Gin forced people to realise for the first time that it was possible to make intoxicating beverages that were not sustaining and wholesome, and from then it was but a short step to demonising alcohol in all its guises, to separate the middle and upper classes from their previous habits and haunts, and to allow them to convince themselves that their domestic consumption of wine and gin was somehow superior. This attitude prevails today, principally perpetuated by newspapers.

The author, former secretary general of the Society of Independent Brewers, concludes to say that getting smashed on good English ale can be a fine thing indeed:

If journalists would stop writing hysterical leaders about "24-hour drinking" and turn their hands instead to thoughtful drinks page features about the merits of our national drink, that would be useful in improving debate and reconnecting us with our forgotten history. Drunkenness is an attribute of those who do not appreciate what they are consuming, not of those who do.

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A 21-year-old Perth man is lucky to be alive after a home-made motorised beer bong, with a pump powered by an electric drill, blasted a shot of beer down his throat, rupturing his stomach and forcing beer into his abdomen. (via bOING bOING)

"No one else had any problems and I didn't think it would be any different to other things like funnels that people use," he said. "But I knew something wasn't right soon after I drank from it. I started spewing up red stuff and was in a lot of pain."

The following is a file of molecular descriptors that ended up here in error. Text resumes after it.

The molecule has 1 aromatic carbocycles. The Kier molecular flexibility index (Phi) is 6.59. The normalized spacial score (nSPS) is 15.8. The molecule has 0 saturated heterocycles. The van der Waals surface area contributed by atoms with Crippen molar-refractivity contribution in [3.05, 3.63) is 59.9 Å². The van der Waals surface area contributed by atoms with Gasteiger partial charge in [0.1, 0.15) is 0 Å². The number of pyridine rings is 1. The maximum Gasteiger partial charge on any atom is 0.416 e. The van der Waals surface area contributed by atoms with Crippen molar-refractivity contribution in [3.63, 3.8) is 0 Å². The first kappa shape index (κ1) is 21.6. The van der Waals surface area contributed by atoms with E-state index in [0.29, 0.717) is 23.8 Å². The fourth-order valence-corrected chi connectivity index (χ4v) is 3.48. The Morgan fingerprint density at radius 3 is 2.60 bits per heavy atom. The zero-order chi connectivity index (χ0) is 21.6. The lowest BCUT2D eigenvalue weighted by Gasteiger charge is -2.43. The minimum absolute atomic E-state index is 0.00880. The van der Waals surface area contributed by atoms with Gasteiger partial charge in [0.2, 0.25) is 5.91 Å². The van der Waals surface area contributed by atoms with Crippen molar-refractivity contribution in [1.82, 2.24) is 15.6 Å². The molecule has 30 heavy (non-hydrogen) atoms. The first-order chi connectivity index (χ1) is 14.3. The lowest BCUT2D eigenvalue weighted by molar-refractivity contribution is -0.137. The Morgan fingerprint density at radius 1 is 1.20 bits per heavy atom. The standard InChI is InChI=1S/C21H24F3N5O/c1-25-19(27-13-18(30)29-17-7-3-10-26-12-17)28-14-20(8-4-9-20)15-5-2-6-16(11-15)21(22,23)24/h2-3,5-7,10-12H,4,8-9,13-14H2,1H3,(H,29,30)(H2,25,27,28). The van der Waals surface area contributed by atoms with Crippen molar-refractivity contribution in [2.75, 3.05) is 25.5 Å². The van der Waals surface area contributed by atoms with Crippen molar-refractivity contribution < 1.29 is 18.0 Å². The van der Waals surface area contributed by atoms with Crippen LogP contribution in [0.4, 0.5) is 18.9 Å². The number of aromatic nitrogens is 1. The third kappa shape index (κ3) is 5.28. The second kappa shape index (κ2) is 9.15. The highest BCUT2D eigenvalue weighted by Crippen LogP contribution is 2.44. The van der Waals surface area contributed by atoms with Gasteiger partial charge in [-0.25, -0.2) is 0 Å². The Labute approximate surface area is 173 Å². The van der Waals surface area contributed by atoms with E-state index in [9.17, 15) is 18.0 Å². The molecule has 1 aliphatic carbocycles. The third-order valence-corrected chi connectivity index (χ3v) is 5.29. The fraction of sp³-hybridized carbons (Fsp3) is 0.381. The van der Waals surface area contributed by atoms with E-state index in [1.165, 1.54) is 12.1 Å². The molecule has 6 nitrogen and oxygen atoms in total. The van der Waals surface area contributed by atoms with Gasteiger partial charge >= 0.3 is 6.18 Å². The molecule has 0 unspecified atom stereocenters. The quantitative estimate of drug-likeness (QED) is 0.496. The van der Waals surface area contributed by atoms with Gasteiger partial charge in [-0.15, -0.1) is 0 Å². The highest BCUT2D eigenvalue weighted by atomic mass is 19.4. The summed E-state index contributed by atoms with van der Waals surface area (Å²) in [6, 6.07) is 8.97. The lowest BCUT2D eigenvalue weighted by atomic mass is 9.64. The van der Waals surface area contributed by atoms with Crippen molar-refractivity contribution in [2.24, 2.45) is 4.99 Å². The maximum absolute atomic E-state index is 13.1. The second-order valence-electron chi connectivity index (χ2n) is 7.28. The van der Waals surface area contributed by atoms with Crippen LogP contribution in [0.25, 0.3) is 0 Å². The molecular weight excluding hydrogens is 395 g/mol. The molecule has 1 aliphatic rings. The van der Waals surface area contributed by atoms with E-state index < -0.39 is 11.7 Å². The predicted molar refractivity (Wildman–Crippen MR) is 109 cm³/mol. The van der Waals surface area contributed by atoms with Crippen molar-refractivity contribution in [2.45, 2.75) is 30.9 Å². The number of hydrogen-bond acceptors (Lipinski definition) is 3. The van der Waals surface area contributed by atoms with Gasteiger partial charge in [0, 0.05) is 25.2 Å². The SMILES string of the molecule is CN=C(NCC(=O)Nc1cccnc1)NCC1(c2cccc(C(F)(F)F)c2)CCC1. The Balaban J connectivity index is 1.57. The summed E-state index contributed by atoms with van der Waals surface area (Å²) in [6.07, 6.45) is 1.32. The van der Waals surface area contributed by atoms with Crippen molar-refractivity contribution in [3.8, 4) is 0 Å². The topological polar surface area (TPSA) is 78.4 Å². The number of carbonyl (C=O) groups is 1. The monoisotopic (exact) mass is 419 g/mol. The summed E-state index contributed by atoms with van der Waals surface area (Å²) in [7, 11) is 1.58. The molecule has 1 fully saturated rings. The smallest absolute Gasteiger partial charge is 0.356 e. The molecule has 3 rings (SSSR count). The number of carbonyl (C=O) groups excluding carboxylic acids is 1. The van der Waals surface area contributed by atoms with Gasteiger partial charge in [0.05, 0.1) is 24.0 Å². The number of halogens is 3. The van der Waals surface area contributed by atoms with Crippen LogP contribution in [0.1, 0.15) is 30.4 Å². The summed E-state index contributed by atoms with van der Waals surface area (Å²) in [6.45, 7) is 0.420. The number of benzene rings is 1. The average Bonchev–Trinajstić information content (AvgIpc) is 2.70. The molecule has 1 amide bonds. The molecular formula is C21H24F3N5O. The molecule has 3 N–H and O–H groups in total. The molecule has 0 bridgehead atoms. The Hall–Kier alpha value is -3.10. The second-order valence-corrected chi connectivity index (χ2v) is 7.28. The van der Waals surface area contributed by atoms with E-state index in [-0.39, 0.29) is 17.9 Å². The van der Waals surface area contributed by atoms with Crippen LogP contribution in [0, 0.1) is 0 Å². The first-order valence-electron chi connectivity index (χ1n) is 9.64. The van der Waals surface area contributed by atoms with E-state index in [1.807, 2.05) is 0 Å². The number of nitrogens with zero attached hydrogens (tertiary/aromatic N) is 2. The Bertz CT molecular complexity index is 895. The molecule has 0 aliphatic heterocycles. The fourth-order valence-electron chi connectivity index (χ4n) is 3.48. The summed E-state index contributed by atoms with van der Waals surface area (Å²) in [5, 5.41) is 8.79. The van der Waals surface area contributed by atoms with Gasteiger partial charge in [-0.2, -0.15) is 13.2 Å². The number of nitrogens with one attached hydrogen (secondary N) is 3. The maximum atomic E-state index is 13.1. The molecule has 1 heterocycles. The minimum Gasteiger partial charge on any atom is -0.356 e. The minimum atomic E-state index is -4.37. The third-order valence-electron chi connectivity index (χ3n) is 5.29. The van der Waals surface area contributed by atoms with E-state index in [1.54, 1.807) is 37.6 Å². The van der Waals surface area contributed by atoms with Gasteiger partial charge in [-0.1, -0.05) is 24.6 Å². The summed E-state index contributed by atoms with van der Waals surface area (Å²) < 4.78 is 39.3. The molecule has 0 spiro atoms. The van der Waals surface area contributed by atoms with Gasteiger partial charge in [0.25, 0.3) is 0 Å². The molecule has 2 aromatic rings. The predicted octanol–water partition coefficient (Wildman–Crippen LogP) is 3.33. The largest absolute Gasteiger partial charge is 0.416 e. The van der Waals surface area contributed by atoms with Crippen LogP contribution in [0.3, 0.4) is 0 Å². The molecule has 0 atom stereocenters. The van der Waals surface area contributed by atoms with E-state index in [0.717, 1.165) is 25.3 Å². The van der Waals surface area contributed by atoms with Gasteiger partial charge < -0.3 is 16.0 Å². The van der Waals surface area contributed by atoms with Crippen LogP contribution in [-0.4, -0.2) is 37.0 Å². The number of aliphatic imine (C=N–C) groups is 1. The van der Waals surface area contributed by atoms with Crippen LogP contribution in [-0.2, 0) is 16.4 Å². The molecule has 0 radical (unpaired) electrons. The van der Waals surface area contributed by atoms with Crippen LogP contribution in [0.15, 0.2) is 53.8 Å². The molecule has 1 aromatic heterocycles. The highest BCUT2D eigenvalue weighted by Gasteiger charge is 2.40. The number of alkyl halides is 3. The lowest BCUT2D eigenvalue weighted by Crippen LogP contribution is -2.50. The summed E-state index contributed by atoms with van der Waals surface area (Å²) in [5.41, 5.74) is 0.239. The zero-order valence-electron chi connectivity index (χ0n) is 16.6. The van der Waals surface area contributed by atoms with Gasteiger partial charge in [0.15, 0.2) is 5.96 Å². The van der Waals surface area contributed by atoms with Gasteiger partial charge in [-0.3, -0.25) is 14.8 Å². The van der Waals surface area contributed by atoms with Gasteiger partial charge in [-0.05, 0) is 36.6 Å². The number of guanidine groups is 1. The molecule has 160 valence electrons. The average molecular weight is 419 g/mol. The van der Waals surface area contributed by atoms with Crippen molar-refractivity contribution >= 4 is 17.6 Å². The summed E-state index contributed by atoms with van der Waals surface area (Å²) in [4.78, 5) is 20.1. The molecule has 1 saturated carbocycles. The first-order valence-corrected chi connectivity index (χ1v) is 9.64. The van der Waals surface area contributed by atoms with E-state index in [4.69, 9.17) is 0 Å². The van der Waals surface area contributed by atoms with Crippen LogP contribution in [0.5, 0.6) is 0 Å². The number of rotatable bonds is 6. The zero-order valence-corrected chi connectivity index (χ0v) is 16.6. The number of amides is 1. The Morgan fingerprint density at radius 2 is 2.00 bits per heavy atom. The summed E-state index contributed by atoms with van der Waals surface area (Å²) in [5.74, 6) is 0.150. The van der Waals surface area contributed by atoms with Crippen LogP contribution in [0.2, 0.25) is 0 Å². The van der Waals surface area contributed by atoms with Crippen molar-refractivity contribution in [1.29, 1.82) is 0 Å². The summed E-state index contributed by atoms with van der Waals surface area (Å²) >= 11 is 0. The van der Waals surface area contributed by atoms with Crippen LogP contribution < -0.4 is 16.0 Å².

Surgeon David Cooke said the split in the wall of the man's stomach had pushed food and beer into his abdominal cavity, making him septic. His insides had to be "washed out" twice and he was put on heavy-duty antibiotics.

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Move over Che: some outfit in Victoria are producing a beer named Chopper Heavy. It's described as "Australian style", and also features on the label an irreverent doggerel verse about the crucifixion of Jesus Christ. I've no idea what the verse has to do with Mr. Read (perhaps he's a poet as well as a hitman and visual artist?), or indeed whether he has licensed his likeness to the brewery.